The single engine, low-wing, v-tail airplane, serial number D9953, was manufactured in 1976. It originally was powered by a Continental IO-520-BA engine rated at 285-hp (continuous) and equipped with a controllable pitch propeller.
Review of copies of maintenance records showed that on April 23, 2007, the airplanes naturally aspirated engine, (Continental IO-520-BA) was retrofitted with a Garrett turbocharger (turbo normalizing) in accordance with Western Skyways Supplemental Type Certificates (STC) SE8677SW, SA8676SW and SA71GL. Maintenance records showed that a 100-hour inspection of the airframe, engine and propeller, was completed on April 23, 2007. The airframe total time at inspection was 1,097 hours.
The pilot stated in the Pilot/Operator Aircraft Accident Report (NTSB Form 6120.1/2) that he received a full weather briefing from Denver Flight Service Station. The pilot reported no restrictions to visibility and a broken ceiling at 10,000 feet, with scattered clouds at 4,300 feet.
An AIRMET (Airman's Meteorological Information) for turbulence (TANGO) was updated at 1345 and warned of moderate turbulence below 15,000 feet for areas in California, New Mexico, Utah, Nevada and Arizona, including the accident airplanes route of flight.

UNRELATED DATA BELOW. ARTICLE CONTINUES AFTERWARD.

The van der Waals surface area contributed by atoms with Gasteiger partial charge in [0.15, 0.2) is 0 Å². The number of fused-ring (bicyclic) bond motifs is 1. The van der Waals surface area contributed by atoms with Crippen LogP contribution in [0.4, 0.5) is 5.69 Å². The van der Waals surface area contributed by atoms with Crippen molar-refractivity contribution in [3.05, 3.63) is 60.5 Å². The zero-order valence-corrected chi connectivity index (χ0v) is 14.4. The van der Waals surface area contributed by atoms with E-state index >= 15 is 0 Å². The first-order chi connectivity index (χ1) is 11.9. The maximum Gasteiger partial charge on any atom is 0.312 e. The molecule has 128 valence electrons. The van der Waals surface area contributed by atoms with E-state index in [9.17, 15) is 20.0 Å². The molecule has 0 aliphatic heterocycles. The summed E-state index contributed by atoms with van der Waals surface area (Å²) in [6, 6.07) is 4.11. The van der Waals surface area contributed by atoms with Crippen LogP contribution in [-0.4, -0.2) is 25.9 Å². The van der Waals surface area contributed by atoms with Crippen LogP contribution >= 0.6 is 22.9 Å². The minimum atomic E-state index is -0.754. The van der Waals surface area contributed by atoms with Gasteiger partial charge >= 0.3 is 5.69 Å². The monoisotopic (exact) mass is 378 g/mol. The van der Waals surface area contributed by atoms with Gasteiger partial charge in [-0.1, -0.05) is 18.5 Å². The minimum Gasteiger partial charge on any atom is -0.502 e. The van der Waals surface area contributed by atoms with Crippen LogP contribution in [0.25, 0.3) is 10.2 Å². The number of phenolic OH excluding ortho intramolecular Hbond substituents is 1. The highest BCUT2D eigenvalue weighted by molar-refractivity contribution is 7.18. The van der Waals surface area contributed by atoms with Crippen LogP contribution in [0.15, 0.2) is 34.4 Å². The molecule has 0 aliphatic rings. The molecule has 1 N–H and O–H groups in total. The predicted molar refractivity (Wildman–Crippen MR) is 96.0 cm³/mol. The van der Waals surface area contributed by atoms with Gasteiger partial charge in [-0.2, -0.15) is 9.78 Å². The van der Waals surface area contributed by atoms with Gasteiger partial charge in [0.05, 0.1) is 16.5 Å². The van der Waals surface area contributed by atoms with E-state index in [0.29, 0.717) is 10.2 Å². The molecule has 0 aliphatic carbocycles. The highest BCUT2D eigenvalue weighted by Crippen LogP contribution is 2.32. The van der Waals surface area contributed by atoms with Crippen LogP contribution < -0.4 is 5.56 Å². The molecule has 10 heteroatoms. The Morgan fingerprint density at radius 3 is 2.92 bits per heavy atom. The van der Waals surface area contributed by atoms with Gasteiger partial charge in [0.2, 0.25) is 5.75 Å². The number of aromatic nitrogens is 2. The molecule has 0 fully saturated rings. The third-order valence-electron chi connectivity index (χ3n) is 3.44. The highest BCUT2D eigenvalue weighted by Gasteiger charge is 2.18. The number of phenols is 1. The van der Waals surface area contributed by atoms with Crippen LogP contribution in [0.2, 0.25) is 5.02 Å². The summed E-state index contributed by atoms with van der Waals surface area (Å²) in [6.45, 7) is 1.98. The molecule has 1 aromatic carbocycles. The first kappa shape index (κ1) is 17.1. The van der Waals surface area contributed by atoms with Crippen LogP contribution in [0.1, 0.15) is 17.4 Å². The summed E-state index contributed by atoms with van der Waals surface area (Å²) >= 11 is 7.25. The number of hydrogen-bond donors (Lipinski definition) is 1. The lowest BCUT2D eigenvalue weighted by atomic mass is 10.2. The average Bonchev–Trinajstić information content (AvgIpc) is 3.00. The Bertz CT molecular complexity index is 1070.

TESTS AND RESEARCH
Post accident examination of the airframe was completed at a storage facility in Phoenix, Arizona, on May 8, 2008.
The examination revealed the following: The right stabilizer was intact. There was a small crease noted on the lower leading edge skin about 19" outboard of the root and 12" forward of the forward spar. The stabilizer reinforcement cuff was installed at the leading edge root of the stabilizer. The outboard ruddervator hinge was deformed outboard and up and twisted in a counter-clockwise direction. The hinge was intact with a small piece of the ruddervator attached to the aft hinge half. The hinge was disassembled and examined. The grease was dry and the bearing surface exhibited scoring and flaked plating. The middle hinge was intact and twisted clockwise. The hinge was disassembled and examined. The grease was dry and the bearing surface exhibited scoring and roller impressions. A 17" section of the ruddervator from the hinge inboard was still attached. The right ruddervator fitting hinge was not recovered. The right leg of the ruddervator support fitting was fractured through the bearing bore. The bushing was not recovered. The trim cable was intact from the actuator through the stabilizer, through the rear spar and remained attached to the tab control arms. The arms were fractured from the tab. All of the fractures on the right stabilizer exhibited a matte, angled, grainy appearance.